Not Getting Lost in Fez
I love getting lost while traveling. When I say that, I don’t mean genuinely lost. I’m talking about immersing myself fully in the place I’m visiting. Getting lost is not thinking about the next site or the next meal. Getting lost is paying more attention to the people and sites around me rather than looking at my phone or my guide. We all carry Google Maps in our pockets, so it’s usually hard to get thoroughly lost. That isn’t the case in Morocco’s medinas (old cities).
I first visited Morocco in the spring of 2006. I remember approaching the gates to Fez and being awed by the medina. I had already traveled extensively in the Middle East. I had wandered the maze of streets in Cairo, Damascus, and Jerusalem, but none of those cities rivaled Fez’s medina. Fez feels like a maze, inviting you to get lost – truly lost. When I first visited Fez, it was when all we could do was pull out our Lonely Planets and try to figure out where we were on the map! I spent three days exploring the city, and somehow I never got lost.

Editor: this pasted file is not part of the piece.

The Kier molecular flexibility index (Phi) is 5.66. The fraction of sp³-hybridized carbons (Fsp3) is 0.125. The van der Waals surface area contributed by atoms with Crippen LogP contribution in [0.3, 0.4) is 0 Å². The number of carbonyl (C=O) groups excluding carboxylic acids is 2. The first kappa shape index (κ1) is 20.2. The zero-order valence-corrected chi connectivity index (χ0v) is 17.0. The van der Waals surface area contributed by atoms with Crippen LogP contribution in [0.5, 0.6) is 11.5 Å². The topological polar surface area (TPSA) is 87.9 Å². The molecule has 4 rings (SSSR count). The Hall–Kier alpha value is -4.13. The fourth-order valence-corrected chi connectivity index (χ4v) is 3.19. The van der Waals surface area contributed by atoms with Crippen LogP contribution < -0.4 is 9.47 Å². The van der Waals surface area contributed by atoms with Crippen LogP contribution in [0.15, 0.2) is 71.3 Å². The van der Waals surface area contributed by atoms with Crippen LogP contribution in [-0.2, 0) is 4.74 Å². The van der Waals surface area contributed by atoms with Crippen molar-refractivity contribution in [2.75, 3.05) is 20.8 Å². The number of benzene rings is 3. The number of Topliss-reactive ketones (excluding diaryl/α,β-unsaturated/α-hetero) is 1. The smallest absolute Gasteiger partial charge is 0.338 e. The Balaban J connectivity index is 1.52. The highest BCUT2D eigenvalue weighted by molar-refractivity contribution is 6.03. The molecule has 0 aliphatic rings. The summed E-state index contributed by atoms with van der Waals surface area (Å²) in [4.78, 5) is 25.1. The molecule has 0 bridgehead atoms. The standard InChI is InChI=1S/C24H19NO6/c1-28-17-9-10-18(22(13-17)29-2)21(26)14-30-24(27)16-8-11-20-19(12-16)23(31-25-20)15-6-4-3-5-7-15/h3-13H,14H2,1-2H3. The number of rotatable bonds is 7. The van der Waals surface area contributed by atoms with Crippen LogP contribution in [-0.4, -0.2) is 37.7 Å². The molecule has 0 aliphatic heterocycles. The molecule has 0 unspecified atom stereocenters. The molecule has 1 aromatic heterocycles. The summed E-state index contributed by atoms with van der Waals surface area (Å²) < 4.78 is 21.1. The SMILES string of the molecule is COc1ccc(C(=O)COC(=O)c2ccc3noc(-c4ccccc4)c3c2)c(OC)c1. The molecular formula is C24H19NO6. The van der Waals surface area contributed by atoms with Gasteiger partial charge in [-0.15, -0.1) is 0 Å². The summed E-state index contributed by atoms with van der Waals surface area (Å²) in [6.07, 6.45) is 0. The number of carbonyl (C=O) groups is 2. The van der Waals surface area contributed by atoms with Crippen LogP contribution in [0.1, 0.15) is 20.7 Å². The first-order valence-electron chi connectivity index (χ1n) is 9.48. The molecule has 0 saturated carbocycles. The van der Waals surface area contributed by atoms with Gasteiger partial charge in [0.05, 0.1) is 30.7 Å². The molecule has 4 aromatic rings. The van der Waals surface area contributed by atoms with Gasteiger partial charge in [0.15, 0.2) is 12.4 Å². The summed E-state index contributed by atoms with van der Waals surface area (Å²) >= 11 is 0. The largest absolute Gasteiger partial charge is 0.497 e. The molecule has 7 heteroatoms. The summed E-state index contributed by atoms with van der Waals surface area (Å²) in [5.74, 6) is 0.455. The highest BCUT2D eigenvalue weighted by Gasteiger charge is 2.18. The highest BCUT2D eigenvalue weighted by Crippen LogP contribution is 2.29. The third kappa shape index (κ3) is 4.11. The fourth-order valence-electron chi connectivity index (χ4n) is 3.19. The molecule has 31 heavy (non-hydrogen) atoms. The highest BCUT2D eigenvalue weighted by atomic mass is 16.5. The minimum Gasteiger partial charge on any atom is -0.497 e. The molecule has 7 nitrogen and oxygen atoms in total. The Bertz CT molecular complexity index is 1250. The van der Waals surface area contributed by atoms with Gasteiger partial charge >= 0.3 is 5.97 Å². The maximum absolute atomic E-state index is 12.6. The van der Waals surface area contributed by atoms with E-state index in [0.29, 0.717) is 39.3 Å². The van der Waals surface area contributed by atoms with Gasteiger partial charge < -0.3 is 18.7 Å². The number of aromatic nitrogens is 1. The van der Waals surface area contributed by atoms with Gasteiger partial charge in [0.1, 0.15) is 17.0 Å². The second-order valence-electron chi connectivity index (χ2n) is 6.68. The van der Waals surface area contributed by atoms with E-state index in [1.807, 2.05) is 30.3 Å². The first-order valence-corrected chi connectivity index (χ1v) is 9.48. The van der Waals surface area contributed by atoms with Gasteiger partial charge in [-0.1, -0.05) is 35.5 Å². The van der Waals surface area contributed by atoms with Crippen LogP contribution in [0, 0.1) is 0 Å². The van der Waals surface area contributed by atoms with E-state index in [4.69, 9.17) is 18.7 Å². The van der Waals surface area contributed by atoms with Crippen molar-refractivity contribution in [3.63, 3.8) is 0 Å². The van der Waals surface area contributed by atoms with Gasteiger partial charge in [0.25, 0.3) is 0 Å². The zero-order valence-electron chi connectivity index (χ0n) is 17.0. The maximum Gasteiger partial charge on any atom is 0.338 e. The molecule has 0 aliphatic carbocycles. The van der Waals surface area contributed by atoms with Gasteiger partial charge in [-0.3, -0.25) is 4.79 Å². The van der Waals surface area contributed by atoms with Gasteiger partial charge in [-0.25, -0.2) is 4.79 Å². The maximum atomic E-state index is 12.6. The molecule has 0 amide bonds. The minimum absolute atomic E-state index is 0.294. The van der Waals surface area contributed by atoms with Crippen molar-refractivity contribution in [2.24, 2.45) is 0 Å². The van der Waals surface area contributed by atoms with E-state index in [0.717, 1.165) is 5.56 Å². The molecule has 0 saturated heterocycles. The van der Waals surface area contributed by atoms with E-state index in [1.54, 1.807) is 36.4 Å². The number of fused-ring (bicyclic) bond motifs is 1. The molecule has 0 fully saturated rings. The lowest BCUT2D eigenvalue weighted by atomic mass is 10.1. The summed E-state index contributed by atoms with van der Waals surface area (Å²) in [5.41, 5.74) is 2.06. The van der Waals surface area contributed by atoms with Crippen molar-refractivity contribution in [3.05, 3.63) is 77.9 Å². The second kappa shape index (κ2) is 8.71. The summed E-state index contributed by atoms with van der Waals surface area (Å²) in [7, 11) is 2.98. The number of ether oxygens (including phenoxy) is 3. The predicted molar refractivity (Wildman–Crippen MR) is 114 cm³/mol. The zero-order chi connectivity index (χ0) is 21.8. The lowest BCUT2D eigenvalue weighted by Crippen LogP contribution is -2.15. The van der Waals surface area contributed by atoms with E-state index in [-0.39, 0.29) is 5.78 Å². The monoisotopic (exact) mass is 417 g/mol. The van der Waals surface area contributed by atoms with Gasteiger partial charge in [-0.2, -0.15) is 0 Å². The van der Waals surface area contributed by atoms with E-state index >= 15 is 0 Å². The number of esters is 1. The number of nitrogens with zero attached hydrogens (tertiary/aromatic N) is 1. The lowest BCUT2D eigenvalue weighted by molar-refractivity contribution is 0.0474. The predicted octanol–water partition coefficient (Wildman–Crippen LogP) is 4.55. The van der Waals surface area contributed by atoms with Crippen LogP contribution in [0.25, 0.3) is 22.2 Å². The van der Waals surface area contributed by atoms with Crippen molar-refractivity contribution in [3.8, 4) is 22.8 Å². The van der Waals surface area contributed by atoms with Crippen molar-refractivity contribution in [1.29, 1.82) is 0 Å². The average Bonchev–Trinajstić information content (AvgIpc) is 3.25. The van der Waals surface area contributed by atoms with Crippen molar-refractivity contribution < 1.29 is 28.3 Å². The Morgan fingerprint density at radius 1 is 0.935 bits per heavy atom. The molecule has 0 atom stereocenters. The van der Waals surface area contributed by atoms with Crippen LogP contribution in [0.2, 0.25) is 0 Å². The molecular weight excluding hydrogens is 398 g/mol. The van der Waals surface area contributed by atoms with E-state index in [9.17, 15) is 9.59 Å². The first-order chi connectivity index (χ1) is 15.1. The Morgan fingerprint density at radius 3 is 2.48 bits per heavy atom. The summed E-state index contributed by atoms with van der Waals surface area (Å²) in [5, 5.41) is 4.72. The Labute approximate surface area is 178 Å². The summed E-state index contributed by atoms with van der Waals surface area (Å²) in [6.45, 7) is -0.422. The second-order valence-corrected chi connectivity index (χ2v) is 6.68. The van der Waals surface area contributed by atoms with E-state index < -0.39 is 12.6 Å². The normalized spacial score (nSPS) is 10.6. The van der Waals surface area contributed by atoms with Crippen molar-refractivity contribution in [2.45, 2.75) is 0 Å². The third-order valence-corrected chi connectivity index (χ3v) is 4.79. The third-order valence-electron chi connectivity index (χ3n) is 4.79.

After the first day, I realized how I was finding my way. I stayed present and paid attention to the sun and the mosques. The sun helps orient us. We can tell which direction is east or west. More importantly, every mosque has a minaret. We can catch glimpses of the minarets in between the buildings. If I kept paying attention to where the minarets were and where the sun was, I knew I could always find my way around. I might make the occasional wrong turn (I still make many of them, even with Google Maps), but I knew I could find my way back to the riad.
Traveling becomes a pilgrimage when we tune out the distractions in our day and become more present. And when we do that in Morocco, we get to also look at some beautiful architecture!